Since his ordination last year, my parish's parochial vicar has said, "Let all faithful Catholics come receive our Lord," just before distributing Communion at every Mass he's presided over.
This has caused consternation among some who aren't quite sure what it means to be a "faithful" Catholic.
The idea, of course, is to remind people that there are rules about who may receive the Eucharist. As Fr. Greg says:
Yes, when I say "faithful Catholics", I am mainly referring to Catholics who are in a state of Grace. But, it would seem a bit too legalistic to say that at Communion each time. I'd rather it be more of a spiritual invitation than a statement of a rule. And, the latter part of my statement – "come receive our Lord" - is more of the focus than the former part.
Clearly, "faithful Catholics" is a shorthand formula rather than an accurate description. In thinking about it, I quickly came to the realization that it's simply impossible to say who "can and must be admitted to holy communion" in a way that is both accurate and non-legalistic. An accurate statement is necessarily legalistic, since it requires quoting or at least paraphrasing canon law.
Moreover, there's no way of briefly stating all the ways in which one might be "not prohibited by law" from receiving our Lord, nor is there a way of stating all these ways positively (somewhere in there there's got to be a "not conscious of grave sin"-type clause).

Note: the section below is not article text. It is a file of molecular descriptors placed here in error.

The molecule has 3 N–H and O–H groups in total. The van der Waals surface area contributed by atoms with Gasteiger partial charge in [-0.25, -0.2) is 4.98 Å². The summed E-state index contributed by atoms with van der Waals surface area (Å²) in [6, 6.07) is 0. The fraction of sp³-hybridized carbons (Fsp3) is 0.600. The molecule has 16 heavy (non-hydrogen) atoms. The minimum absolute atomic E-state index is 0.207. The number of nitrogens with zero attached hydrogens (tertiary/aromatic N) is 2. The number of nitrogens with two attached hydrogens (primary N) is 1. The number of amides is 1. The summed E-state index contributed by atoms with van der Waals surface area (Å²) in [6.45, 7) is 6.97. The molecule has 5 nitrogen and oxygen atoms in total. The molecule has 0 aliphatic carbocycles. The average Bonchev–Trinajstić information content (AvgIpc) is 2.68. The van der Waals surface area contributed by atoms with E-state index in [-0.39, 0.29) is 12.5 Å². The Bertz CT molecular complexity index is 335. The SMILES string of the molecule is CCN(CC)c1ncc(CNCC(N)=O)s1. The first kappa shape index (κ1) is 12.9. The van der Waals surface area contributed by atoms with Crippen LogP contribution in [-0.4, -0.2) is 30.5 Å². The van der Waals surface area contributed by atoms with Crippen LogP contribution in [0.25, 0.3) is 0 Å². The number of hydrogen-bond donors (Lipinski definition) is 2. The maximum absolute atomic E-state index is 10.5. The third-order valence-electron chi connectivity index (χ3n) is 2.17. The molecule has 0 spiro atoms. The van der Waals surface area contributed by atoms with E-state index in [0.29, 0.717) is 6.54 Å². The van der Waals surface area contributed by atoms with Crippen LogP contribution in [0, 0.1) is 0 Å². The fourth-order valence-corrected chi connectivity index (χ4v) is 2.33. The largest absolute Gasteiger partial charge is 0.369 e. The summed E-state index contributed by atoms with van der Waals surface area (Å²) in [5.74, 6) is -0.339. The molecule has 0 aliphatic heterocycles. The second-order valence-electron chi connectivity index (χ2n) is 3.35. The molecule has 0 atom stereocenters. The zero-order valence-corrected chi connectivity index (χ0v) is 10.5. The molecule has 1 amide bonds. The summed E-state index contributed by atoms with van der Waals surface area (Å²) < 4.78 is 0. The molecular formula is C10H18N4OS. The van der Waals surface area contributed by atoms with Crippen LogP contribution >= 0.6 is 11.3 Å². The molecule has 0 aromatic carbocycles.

Still -- and as harrowing as what I'm about to type is when you stop and think about it -- we Catholic Internet rats are all hep to what Canon Law says in re: participation in the Most Holy Eucharist. My new thought this week on the topic is this:
Participation in the Most Holy Eucharist isn't supposed to be legalistic, complicated, and negative.
That is, the Most Holy Eucharist is intended to be celebrated among a people none of whom is unbaptized (Can. 912), or is excommunicated or interdicted or obstinately persevering in manifest grave sin (Can. 915), or is conscious of grave sin without sacramental confession (Can. 916), or is absent from Mass (Can. 917, 918), or has not fasted (Can. 919).
In short, if everyone in the world were a Catholic who properly prepared -- through confession and fasting -- for every Mass they assisted at, there would be no need for all that legalism, complexity, and negativity. Those things arise only because the premise doesn't hold.
So we have both a contemplative conclusion and an active conclusion. The contemplative conclusion is that Canon Law (of all things) points to the nature of the unity of the Church intended by Christ. The active conclusion is that we should get everyone in the world to be a Catholic who properly prepares for every Mass they assist at.